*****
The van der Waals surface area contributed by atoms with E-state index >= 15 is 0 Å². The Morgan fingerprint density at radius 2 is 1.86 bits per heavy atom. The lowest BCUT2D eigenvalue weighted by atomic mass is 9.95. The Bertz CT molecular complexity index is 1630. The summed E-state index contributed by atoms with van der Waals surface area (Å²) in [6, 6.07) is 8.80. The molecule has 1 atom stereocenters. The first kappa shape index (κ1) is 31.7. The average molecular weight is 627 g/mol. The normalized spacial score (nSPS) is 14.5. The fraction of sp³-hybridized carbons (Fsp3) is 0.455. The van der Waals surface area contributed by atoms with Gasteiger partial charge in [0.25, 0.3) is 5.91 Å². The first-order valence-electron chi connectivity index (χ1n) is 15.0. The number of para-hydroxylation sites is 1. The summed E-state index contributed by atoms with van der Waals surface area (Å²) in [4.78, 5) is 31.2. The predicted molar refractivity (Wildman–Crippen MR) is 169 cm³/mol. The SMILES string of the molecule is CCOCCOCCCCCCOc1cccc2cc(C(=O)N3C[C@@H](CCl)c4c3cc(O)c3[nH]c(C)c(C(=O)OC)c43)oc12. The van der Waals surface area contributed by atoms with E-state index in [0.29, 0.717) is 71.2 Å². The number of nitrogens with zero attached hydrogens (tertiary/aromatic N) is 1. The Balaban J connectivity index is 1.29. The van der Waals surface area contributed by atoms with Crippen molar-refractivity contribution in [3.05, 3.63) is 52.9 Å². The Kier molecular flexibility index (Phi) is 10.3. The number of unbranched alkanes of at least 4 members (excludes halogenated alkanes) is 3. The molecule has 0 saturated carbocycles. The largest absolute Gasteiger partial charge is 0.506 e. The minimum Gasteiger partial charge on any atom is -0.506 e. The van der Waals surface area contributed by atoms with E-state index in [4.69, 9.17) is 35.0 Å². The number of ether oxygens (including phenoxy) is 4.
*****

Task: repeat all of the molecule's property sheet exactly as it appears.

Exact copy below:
The van der Waals surface area contributed by atoms with E-state index >= 15 is 0 Å². The Morgan fingerprint density at radius 2 is 1.86 bits per heavy atom. The lowest BCUT2D eigenvalue weighted by atomic mass is 9.95. The Bertz CT molecular complexity index is 1630. The summed E-state index contributed by atoms with van der Waals surface area (Å²) in [6, 6.07) is 8.80. The molecule has 1 atom stereocenters. The first kappa shape index (κ1) is 31.7. The average molecular weight is 627 g/mol. The normalized spacial score (nSPS) is 14.5. The fraction of sp³-hybridized carbons (Fsp3) is 0.455. The van der Waals surface area contributed by atoms with Gasteiger partial charge in [0.25, 0.3) is 5.91 Å². The first-order valence-electron chi connectivity index (χ1n) is 15.0. The number of para-hydroxylation sites is 1. The summed E-state index contributed by atoms with van der Waals surface area (Å²) in [4.78, 5) is 31.2. The predicted molar refractivity (Wildman–Crippen MR) is 169 cm³/mol. The SMILES string of the molecule is CCOCCOCCCCCCOc1cccc2cc(C(=O)N3C[C@@H](CCl)c4c3cc(O)c3[nH]c(C)c(C(=O)OC)c43)oc12. The van der Waals surface area contributed by atoms with E-state index in [0.29, 0.717) is 71.2 Å². The number of nitrogens with zero attached hydrogens (tertiary/aromatic N) is 1. The Balaban J connectivity index is 1.29. The van der Waals surface area contributed by atoms with Crippen molar-refractivity contribution in [3.05, 3.63) is 52.9 Å². The Kier molecular flexibility index (Phi) is 10.3. The number of unbranched alkanes of at least 4 members (excludes halogenated alkanes) is 3. The molecule has 0 saturated carbocycles. The largest absolute Gasteiger partial charge is 0.506 e. The minimum Gasteiger partial charge on any atom is -0.506 e. The van der Waals surface area contributed by atoms with E-state index in [4.69, 9.17) is 35.0 Å². The number of ether oxygens (including phenoxy) is 4.